How to Forgive Anyone for Anything

(Yikes. Hope this article can really live up to that title…)

(It’s ok, it’s not the words in this post that inspired that title. Scripture inspired that title. So I can go that big with that claim.)

(I probably shouldn’t start a post with a dialogue between me and myself.)

(It’s ok, my readers have come to expect some crazy.)

Now that I have my attention…

As a parent of more than one child, I spend a lot of my time settling sibling disputes. I try to teach the offending child to recognize her wrongdoing, apologize for it, and ask for forgiveness. I try to teach the offended sister to accept the apology by verbally extending forgiveness.

Image courtesy of adamr/ FreeDigitalPhotos.net
Image courtesy of adamr/ FreeDigitalPhotos.net

And it goes over about as well as it sounds like it would. Through gritted teeth, they obey me because they have to, not because their hearts feel much empathy.

As an adult in her 4th decade, I don’t do much better handling my own conflicts. A lot of people struggle with forgiving those who have hurt them. We genuinely want to forgive, but we don’t know how to get there. We don’t want to say we forgive and try to force our hearts to feel forgiving because we all know that doesn’t work. We can’t will ourselves to a place of forgiveness.

Yet, we’re commanded to forgive all over the place in the Bible. One example is Colossians 3:13, “Bear with each other and forgive one another if any of you has a grievance against someone. Forgive as the Lord forgave you.”

A lot of times we really want to do this… and we feel guilty when we don’t do this. And we feel angry that we seemingly can’t do this. (I can’t help but think this is all part of Satan’s plan (2 Corinthians 2:10-11).)

Stuck between a rock and a hard place, what do we do?

I got to thinking, what if we’re focusing on the wrong thing? What if mustering up forgiveness isn’t really the place we should start if we want to succeed at forgiving someone?

I know it’s a strange thought, but we’ve already proven time and time again that psyching ourselves up to give our best shot at forgiving rarely (never?) works.

So what if we try something different?

If we read the verses surrounding Colossians 3:13 (namely, verse 12), we get some clues as to how we can improve our chances of forgiving as the Lord forgave us.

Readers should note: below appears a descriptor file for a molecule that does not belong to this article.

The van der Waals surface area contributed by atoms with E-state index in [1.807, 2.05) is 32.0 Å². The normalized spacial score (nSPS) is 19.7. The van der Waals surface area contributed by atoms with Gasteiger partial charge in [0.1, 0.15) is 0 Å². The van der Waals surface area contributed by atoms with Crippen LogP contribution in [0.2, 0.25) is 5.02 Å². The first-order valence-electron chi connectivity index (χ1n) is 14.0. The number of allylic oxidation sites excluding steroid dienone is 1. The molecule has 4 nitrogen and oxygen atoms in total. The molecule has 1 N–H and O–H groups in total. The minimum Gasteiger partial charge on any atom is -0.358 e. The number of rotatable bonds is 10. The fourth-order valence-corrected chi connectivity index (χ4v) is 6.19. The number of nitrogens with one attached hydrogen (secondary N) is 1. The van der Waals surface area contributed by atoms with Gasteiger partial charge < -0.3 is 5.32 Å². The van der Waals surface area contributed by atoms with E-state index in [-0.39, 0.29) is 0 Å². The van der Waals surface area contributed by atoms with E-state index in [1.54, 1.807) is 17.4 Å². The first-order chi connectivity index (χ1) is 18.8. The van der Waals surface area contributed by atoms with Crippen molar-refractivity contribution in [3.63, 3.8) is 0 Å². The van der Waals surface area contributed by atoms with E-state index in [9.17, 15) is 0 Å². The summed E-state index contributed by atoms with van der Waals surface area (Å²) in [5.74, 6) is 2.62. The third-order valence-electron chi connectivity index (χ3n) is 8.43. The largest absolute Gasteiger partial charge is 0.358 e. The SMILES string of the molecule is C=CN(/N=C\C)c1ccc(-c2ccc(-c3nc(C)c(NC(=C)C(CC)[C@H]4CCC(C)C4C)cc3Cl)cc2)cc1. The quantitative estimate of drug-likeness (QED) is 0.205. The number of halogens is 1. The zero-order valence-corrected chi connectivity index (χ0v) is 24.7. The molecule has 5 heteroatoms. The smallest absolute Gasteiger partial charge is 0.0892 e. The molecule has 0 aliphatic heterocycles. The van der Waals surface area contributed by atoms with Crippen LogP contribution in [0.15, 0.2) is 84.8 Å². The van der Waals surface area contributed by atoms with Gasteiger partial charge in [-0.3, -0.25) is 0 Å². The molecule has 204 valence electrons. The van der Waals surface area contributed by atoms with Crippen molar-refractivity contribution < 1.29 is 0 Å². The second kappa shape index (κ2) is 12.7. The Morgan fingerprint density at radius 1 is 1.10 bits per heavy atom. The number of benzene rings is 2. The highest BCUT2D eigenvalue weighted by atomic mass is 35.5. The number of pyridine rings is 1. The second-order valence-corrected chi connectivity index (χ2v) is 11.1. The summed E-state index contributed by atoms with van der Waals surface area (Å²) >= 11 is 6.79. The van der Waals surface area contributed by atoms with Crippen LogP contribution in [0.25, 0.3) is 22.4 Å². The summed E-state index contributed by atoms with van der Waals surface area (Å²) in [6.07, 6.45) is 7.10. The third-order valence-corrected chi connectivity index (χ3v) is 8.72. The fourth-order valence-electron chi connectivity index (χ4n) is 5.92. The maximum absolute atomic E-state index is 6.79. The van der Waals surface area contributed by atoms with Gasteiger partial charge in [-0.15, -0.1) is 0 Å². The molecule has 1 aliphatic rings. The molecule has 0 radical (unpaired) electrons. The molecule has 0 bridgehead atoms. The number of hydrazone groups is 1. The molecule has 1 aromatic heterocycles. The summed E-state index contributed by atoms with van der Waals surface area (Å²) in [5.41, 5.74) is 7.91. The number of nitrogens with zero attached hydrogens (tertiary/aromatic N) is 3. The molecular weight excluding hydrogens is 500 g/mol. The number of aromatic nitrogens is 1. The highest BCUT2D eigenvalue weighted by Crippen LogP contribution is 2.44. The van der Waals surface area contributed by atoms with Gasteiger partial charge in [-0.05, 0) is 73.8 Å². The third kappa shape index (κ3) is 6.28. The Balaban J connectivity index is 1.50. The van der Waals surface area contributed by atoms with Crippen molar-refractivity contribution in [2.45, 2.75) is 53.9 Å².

Colossians 3:12 says, “Therefore, as God’s chosen people, holy and dearly loved, clothe yourselves with compassion, kindness, humility, gentleness and patience.”

This verse – immediately preceding the verse commanding us to forgive all people for all things – says (at least) two important things we need to know and do before we will be ready to forgive well.

1. Recognize Whose we are. Every believer is purposefully hand-picked by God, set apart for Him, and cherished by Him. Maybe instead of jumping prematurely to trying to will ourselves to forgive, we ought to meditate on these three truths about ourselves. When we internalize the implications of our identity in Christ, two things happen: the offense committed against us doesn’t seem quite so important, and our hearts, overcome with humility, start to soften toward the offender, who is really just like us – a sinner in need of a Savior. Forgiveness isn’t going to happen inside the cold, hard hearts of people whose self-worth is wrapped up in what others think of them. So let’s start here and get our heads right.

2. Get dressed. Before we can forgive, we are to clothe ourselves with compassion, kindness, humility, gentleness and patience. This is a lot easier to do after we’ve spent some time reflecting on Whose we are. These characteristics seem to start flowing out of us when we are secure and in tune with our Father’s love for us. But trying to forgive without these things going on in our hearts is, as we’ve all experienced, impossible.

After we’ve “completed” verse 12, verse 13 actually becomes attainable! Feeling enveloped in His love, walking in love toward others, we are enabled to, “Bear with each other and forgive one another if any of you has a grievance against someone. Forgive as the Lord forgave you,” (Colossians 3:13).

If I can be so bold, we can forgive anybody anything (which is how the Lord forgave us) when we follow these two verses IN ORDER. 

Dare to try it with me?

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9 thoughts on “How to Forgive Anyone for Anything

  1. Great blog. Very interesting great scripture. Liked simili with girls. It is amazing how God uses our children to teach us His ways.

    Sent from my iPhone

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